Dawn Emerson Demo April 10, 2021
Every artist who has been a lover of pastel a few years has encountered many different pastel techniques and has a closet full of different pastel supplies. Most likely Dawn Emerson surprised every one of us in her demo for PSST on April 10th!
She worked pastel into a wet background of Winsor & Newton Artisan Water Mixable Oil Colour--in black. She applied the oil paint with a brayer, and used the brayer to build the suggestion of the horse. Pastels, unthinkable tools, and Dawn's energy resulted in an unexpected, dynamic horse racing through abstracted forms and colors.
The first image below is Dawn's completed demo painting; the second horse and the egret are Dawn's preparatory paintings. PSST had submitted three images from members prior to the demo. Lisa Daigle submitted the photo of her horse, Savannah, and Liz Czerewaty submitted the egret photo. The bonus of Dawn's demo was the owner of the photo Dawn selected for the demo --- would receive the final painting. Lucky Lisa!
Just one benefit of membership in the Pastel Society of Southeast Texas: recordings of PSST demos are available on the members only page. Join/renew here.
JERI GREENBERG INTERVIEW ARTIST MAY 2021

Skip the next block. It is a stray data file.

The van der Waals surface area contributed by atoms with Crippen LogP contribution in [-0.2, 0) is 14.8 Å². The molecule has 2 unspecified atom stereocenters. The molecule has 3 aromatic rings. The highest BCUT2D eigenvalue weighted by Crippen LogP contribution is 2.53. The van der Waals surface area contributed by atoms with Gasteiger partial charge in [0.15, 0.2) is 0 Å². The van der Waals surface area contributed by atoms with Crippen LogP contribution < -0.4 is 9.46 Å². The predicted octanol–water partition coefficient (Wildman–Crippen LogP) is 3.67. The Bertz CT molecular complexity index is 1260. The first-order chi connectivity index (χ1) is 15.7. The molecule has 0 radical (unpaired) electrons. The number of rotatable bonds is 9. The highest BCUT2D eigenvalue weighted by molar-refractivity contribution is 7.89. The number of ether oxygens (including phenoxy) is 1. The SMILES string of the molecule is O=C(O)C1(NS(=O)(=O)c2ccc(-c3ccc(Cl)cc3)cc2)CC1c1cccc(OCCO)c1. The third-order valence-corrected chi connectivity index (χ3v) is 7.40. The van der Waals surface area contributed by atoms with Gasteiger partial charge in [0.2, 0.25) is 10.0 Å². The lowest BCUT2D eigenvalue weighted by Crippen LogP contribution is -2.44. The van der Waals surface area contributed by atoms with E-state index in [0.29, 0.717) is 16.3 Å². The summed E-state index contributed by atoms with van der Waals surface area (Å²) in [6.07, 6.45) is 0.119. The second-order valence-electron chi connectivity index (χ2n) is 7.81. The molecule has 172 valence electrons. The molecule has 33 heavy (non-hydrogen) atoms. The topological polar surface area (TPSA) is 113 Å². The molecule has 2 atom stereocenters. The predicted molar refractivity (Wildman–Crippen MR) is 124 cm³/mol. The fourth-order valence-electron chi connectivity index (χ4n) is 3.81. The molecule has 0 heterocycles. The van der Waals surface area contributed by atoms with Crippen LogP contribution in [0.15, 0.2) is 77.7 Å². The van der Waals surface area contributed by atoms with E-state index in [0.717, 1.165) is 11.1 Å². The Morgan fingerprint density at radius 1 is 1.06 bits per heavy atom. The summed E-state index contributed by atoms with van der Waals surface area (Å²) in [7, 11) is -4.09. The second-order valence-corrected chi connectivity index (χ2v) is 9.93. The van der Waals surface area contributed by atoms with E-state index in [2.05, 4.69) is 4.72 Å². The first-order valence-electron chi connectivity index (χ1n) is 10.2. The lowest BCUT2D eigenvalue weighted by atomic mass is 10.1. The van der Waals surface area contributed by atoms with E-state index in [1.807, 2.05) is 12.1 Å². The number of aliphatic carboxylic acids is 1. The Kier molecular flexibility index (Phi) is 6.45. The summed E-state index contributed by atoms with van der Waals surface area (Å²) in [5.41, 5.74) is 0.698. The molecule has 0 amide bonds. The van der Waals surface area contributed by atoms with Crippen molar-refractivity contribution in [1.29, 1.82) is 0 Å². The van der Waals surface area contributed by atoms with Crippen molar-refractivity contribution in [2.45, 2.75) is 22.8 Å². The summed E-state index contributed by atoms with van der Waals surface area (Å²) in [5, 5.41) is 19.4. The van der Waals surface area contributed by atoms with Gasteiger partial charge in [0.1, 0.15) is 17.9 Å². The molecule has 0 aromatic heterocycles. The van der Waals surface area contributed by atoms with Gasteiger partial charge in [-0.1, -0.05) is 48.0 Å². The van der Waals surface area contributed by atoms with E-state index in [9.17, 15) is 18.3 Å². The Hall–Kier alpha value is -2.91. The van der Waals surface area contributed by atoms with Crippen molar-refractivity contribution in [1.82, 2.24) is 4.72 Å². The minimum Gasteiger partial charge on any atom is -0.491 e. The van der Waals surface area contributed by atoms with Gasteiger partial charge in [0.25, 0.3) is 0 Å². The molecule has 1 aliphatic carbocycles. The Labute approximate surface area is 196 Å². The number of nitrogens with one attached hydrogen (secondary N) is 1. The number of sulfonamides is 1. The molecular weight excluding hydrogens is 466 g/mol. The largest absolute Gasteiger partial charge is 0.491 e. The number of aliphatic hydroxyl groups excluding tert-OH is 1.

What makes the still life or interior painting come to life? Try taking this tip from Jeri Greenberg by asking: "Why did that lemon turn away from the flowerpot? Believing that these inanimate object had personalities made me experiment even more with color choices." Read the full interview here.
Deadline for entering your work in International Association of Pastel Societies 2021 Juried Gallery Exhibition is April 10.
Sometimes even harder than painting for a show is getting a good image of the art. IAPS has added a step by step illustrated guide to editing your image to their website. Four tutorials are at this IAPS link.
There is also a video on how to interpret the prospectus here.
-- An information series from PSST, short tips to make being an artist a little easier. Author - Carolyn Hancock
Your phone/tablet camera can expose what you cannot see! When you think you might be finished with the painting, hold the camera close--real close-- to the painting and slowly move it around. Zoom in. The camera's eye might show you spots that you cannot catch with the human eye.
In the photo below, I didn't see any of these flaws on the painting surface. But click on the image and notice . . .
tiny white spots on forehead and under eye
what IS that pattern looking space on her cheek?
an errant spot of purple on her chin
extra and unwanted build up of pastel on her neck where a stroke stopped or started.
Give it a try, both by looking through the camera and by taking a photo and zooming in. You will see things to fix as well as those annoying white specks of paper showing through.
-- A new information series from PSST, short tips to make being an artist a little easier. Author - Carolyn Hancock
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